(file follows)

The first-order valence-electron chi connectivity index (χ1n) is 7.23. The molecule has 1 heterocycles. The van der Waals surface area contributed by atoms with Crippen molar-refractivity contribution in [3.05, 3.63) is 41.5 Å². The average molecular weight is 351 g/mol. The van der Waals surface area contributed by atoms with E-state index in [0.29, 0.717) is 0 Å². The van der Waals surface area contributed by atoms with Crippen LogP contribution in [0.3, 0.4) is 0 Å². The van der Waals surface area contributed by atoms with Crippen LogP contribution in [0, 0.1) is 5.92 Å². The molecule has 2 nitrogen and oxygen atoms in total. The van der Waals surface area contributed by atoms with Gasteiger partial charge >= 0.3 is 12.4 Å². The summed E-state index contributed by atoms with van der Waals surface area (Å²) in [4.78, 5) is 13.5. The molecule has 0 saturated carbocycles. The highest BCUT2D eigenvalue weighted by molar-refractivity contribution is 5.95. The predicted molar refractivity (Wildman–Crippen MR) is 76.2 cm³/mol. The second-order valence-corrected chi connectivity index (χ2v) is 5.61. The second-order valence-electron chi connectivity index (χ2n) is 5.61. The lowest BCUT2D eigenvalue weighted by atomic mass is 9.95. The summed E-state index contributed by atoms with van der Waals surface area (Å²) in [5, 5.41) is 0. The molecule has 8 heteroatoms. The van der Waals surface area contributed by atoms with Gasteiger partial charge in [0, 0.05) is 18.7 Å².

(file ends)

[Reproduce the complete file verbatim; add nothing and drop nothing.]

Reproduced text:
The first-order valence-electron chi connectivity index (χ1n) is 7.23. The molecule has 1 heterocycles. The van der Waals surface area contributed by atoms with Crippen molar-refractivity contribution in [3.05, 3.63) is 41.5 Å². The average molecular weight is 351 g/mol. The van der Waals surface area contributed by atoms with E-state index in [0.29, 0.717) is 0 Å². The van der Waals surface area contributed by atoms with Crippen LogP contribution in [0.3, 0.4) is 0 Å². The van der Waals surface area contributed by atoms with Crippen LogP contribution in [0, 0.1) is 5.92 Å². The molecule has 2 nitrogen and oxygen atoms in total. The van der Waals surface area contributed by atoms with Gasteiger partial charge >= 0.3 is 12.4 Å². The summed E-state index contributed by atoms with van der Waals surface area (Å²) in [4.78, 5) is 13.5. The molecule has 0 saturated carbocycles. The highest BCUT2D eigenvalue weighted by molar-refractivity contribution is 5.95. The predicted molar refractivity (Wildman–Crippen MR) is 76.2 cm³/mol. The second-order valence-corrected chi connectivity index (χ2v) is 5.61. The second-order valence-electron chi connectivity index (χ2n) is 5.61. The lowest BCUT2D eigenvalue weighted by atomic mass is 9.95. The summed E-state index contributed by atoms with van der Waals surface area (Å²) in [5, 5.41) is 0. The molecule has 8 heteroatoms. The van der Waals surface area contributed by atoms with Gasteiger partial charge in [0, 0.05) is 18.7 Å².